Indeed, there is lots to quibble with in Dr. Graziano’s scenario. He suggests that once this technology is perfected (in a century or so), one’s early years would be like a larval stage. Real life would come after your brain is digitally copied, and the copy would live an idealized life in some sort of digital paradise. The physical you would live out its bodily existence and die in the old-fashioned way, leaving digital you to live on forever, possibly interacting by means of technology with living folks, including your descendants, and with other disembodied brains.

Well. Where to start? The most important problem with this scenario, it seems to me, is that the digital brain would have no autonomy. It would be at the mercy of whatever or whoever controls the technology that maintains its digital environment. If someone decides to delete you, what can you do? Same deal if the powers that be decide that you will be the lucky brain to undergo experiments, which may be uncomfortable or even agonizing. (Dr. Graziano did acknowledge something of the sort in the developmental stages of brain scanning technology). And what about power failures, computer crashes, data corruption and similar events? Here I’m reminded of a Far Side cartoon in which a janitor in a cryopreservation facility trips over and unplugs the power cord of the units in which hopeful individuals are being preserved for the future. Oops!

And what if the digital brain decides it’s had it with life and wants to commit suicide?

Another disturbing issue is whether there could be multiple copies of an individual brain? Suppose you have your brain copied at age 35, and then decide at age 50 that you have developed into a wiser, more copy-worthy individual. Do you have age 35 you deleted, or keep both of them going, possibly in different artificial environments? The possibility induces a slight dizziness, because it reminds me of having more than one copy of a work-in-progress — a big, complicated document full of tiny details. Keeping them straight and deciding which is the “real” one can be a nightmare. And novels aren’t as complex as the brains that create them.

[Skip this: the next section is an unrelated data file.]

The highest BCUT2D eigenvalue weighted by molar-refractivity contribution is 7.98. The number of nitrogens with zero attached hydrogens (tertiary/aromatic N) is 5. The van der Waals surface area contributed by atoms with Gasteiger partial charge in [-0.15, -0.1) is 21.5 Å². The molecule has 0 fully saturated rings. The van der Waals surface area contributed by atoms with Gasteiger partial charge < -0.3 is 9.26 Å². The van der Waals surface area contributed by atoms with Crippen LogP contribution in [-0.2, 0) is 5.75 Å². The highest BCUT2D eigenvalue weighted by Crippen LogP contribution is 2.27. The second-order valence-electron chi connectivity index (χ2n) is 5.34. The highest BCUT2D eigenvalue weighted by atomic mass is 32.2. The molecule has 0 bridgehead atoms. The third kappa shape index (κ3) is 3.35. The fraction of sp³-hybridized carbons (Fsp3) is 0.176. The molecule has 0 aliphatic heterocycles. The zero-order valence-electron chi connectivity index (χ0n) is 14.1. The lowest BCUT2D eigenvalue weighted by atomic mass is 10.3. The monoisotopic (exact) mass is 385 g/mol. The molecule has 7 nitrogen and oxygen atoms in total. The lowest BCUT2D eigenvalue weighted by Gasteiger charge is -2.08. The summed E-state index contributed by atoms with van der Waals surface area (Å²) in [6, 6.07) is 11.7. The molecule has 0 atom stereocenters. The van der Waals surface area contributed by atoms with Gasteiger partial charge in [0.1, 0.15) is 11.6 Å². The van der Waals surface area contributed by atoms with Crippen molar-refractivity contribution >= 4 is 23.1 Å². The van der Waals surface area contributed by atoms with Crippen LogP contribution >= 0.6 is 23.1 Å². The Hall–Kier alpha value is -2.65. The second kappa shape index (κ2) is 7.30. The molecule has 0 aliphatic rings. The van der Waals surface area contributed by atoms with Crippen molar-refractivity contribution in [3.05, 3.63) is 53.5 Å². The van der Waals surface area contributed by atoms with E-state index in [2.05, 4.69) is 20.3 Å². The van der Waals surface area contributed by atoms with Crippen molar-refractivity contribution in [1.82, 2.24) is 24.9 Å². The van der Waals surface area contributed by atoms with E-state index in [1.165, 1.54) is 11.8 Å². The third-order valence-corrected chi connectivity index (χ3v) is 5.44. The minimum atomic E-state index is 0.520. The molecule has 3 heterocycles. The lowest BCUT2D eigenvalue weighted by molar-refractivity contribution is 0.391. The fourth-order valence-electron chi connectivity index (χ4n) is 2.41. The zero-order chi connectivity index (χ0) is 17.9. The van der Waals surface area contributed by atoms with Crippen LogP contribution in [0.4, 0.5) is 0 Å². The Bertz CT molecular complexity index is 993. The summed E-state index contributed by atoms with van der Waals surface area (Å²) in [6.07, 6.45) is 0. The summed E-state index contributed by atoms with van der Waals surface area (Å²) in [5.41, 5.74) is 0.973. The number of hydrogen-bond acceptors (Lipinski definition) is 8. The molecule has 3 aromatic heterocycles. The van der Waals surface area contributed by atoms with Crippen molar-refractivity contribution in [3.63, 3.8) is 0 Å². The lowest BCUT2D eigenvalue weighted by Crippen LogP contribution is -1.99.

I thought it was a telling point that when asked whether he would want to copy his own brain and live on as a disembodied, digital entity, Dr. Graziano said, in effect, “No way.”

Even if this isn’t an appealing possibility in real life, it does offer a rich variety of scenarios to explore in fiction. Think about it — you and your digital copy. How would you get along? What if there were more than two of you? What would life as a disembodied brain be like? What if such a brain wanted to get re-embodied somehow, or rebel against its technological overlords? The possibilities are endless. Writers of hard SF, humour, tragedy, even romance, could make something of this.

Featured image: By DARPA (Defense Advanced Research Projects Agency (DARPA)) [Public domain], via Wikimedia Commons. Created with Canva.

The Supplements Are Live!

The first three Supplements to the Herbert West Series are now available on Amazon.

These short pieces explore side-paths not pursued in the novels, or fill in chronological gaps.


The Nexus corrected

Herbert West Series supplement 1

Nearing the end of his long life, Miskatonic University professor Augustus Quarrington retraces the path to his entanglement with one of his most interesting – and dangerous – students: Herbert West.


Herbert West Series supplement 2

Herbert West Series supplement 2

Miskatonic University librarian Charles Milburn was Herbert West’s assistant and closest friend. He has already revealed much about their association in The Friendship of Mortals. But not everything. This is the part he left out.


Herbert West Series supplement 3

Herbert West Series supplement 3

Reformed necromancer Francis Dexter (formerly known as Herbert West) and his servant Andre Boudreau visit Luxor, Egypt in the year 1935. A climb up el-Qurn, the sacred mountain behind the Valley of the Kings, leads to an encounter with bandits, and with one who “was of the old native blood and looked like a Pharaoh.”